So here we have the twin anti coalition position held by the lib-dems we have the deputy lib-dem leader leading a defacto party in exile arguing that his exiled party should be free to vote as they wish (as if they’d not enter coalition at all) and we have the poor victim routine as embody by Olly Grender. Together they have effectively created a full party in power and influencing the coalition but free from actually facing the consequence of their action.

Thursday, 5 August 2010

British constitution

By causing several good subjects being Protestants to be disarmed at the same time when papists were both armed and employed contrary to law;
That the subjects which are Protestants may have arms for their defence suitable to their conditions and as allowed by law;
Both these are quote from the bill of rights which along with the act of secession (an even more anti catholic piece of writing) where the first attempts of a legislature imposing limits on a monarch via the force of law.
It was no a constitution. Indeed at the time this was written the very idea of a constitution was unheard of. It was not until the 17th century that legal theorist and liberal theorist started to discuss the institutional apparatus of democracy and what we would now call human rights.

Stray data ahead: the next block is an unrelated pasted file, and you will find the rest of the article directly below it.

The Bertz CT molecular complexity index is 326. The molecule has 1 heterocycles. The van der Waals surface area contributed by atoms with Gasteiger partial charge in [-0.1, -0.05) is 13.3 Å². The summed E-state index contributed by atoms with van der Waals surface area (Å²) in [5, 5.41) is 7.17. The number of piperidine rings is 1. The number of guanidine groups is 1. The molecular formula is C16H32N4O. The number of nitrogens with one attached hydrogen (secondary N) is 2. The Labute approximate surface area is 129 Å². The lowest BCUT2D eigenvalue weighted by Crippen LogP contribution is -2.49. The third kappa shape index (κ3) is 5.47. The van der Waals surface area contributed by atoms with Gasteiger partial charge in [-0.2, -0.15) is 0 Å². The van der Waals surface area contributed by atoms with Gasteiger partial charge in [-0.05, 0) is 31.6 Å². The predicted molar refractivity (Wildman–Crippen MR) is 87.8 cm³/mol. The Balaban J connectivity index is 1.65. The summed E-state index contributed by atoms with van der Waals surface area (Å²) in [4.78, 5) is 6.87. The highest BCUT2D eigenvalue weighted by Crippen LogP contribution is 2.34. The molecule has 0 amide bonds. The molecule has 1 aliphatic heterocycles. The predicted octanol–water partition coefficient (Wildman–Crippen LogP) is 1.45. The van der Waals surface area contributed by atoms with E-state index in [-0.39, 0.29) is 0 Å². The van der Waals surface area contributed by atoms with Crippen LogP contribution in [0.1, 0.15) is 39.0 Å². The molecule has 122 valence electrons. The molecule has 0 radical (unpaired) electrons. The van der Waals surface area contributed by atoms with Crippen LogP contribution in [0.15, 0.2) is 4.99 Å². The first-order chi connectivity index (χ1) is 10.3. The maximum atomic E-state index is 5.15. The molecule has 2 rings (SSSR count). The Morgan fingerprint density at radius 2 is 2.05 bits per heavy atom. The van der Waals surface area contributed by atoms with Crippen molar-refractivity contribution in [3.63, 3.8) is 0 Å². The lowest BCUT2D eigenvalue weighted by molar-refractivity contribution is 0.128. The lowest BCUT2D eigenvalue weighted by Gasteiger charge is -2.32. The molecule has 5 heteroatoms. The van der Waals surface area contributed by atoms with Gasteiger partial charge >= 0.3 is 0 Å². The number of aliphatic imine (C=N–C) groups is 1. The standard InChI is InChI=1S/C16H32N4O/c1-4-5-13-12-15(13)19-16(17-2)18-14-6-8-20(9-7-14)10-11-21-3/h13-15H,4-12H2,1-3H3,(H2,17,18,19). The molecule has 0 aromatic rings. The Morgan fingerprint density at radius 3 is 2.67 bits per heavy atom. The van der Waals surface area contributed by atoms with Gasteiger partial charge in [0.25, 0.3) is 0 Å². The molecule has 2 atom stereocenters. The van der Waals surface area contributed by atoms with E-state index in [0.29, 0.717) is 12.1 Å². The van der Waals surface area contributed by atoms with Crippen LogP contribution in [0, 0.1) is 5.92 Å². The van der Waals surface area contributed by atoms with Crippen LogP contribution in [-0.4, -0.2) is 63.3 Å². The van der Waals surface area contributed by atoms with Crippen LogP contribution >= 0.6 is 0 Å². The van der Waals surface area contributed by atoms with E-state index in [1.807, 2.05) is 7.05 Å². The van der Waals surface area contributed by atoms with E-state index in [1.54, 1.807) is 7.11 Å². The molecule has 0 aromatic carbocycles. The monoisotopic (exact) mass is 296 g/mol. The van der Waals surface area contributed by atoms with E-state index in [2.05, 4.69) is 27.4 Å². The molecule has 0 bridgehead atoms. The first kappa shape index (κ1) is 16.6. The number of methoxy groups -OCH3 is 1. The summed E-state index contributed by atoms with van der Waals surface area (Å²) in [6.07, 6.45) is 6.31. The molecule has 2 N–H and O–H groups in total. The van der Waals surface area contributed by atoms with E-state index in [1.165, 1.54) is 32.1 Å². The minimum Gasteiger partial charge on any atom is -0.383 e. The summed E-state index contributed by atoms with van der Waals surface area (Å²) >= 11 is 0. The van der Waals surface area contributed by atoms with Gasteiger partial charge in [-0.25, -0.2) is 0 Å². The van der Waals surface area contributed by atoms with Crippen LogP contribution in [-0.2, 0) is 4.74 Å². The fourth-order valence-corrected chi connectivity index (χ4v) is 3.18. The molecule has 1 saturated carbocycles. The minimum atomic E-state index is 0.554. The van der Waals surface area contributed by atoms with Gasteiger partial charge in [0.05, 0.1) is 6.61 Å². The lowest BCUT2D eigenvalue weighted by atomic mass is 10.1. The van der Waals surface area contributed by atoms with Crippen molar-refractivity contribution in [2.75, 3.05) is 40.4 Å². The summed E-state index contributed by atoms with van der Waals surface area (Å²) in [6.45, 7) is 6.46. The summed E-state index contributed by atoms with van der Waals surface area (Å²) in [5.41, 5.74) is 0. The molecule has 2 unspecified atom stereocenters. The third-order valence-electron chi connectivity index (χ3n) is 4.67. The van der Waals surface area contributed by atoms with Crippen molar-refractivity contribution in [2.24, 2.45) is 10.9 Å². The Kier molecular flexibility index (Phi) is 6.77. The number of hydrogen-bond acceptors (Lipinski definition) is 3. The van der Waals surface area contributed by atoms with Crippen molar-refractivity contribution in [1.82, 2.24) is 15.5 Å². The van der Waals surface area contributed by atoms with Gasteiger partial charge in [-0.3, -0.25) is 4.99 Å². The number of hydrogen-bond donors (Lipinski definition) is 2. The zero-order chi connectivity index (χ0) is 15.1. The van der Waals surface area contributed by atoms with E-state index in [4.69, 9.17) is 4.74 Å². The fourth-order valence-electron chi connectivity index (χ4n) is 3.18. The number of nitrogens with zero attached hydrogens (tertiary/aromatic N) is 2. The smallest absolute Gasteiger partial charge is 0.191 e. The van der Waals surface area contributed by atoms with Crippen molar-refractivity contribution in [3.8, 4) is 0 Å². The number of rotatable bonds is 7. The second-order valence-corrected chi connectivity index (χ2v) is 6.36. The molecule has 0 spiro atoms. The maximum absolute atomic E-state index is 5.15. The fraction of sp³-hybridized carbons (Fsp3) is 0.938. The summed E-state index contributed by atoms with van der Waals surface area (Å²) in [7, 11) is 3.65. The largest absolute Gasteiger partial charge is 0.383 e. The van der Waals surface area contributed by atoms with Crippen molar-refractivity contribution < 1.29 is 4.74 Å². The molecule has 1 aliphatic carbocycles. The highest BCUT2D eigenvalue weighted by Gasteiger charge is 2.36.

Now there is no single defintio0n of what is or is not a constitution but I was always taught that a constitution did certain things. 1 it formalised the rule of the political game i.e. it informed how votes should be held and who did what in office and even who did what in the legislature 2 it defragmented power, the idea that power must be dispersed within a democracy is at the heart of liberal theory and thus at the heart of the idea of what a constitution should do 3 It lays out the right and responsibilities of the citizens to the state, indeed the idea of a constitution was based on the idea of a formal contract between the monarch or state on their people.
The acts which form the basis of the British constitution do none of this, or in the case of the bill of succession does this (if allows people legal freedom) but in such a comical outmoded and biased that it is worse than irrelevant. I am not arguing that these bills our not important they our proto constitutions, the first tentative steps toward what we’d regard as a constitution but they represent one body (parliament) accreting some rights over another (monarchy).

Wednesday, 4 August 2010

Housing policy

We are desperately short of housing in our nation and we are even shorter of environmental housing. Punitive instructions and regulation concerning energy conservation and chatter about eco design has led to a few houses being built and cavities filled at the cost of our energy bills.